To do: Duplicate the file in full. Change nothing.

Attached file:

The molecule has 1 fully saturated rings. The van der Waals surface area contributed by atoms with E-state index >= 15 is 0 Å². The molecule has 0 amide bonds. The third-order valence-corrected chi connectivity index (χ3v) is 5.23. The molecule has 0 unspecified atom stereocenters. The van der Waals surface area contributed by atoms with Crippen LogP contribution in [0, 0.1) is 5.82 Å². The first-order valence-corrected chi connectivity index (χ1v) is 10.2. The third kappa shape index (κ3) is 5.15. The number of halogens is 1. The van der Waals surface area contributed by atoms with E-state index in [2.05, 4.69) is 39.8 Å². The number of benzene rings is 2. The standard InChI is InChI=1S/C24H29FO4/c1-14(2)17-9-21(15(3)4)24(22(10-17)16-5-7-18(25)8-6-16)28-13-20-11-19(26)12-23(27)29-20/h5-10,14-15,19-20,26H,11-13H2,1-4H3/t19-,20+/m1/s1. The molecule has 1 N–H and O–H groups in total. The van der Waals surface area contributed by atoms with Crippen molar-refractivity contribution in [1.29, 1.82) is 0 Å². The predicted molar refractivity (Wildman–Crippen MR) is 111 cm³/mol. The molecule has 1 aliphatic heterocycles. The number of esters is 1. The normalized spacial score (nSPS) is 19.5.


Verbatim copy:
The molecule has 1 fully saturated rings. The van der Waals surface area contributed by atoms with E-state index >= 15 is 0 Å². The molecule has 0 amide bonds. The third-order valence-corrected chi connectivity index (χ3v) is 5.23. The molecule has 0 unspecified atom stereocenters. The van der Waals surface area contributed by atoms with Crippen LogP contribution in [0, 0.1) is 5.82 Å². The first-order valence-corrected chi connectivity index (χ1v) is 10.2. The third kappa shape index (κ3) is 5.15. The number of halogens is 1. The van der Waals surface area contributed by atoms with E-state index in [2.05, 4.69) is 39.8 Å². The number of benzene rings is 2. The standard InChI is InChI=1S/C24H29FO4/c1-14(2)17-9-21(15(3)4)24(22(10-17)16-5-7-18(25)8-6-16)28-13-20-11-19(26)12-23(27)29-20/h5-10,14-15,19-20,26H,11-13H2,1-4H3/t19-,20+/m1/s1. The molecule has 1 N–H and O–H groups in total. The van der Waals surface area contributed by atoms with Crippen molar-refractivity contribution in [1.29, 1.82) is 0 Å². The predicted molar refractivity (Wildman–Crippen MR) is 111 cm³/mol. The molecule has 1 aliphatic heterocycles. The number of esters is 1. The normalized spacial score (nSPS) is 19.5.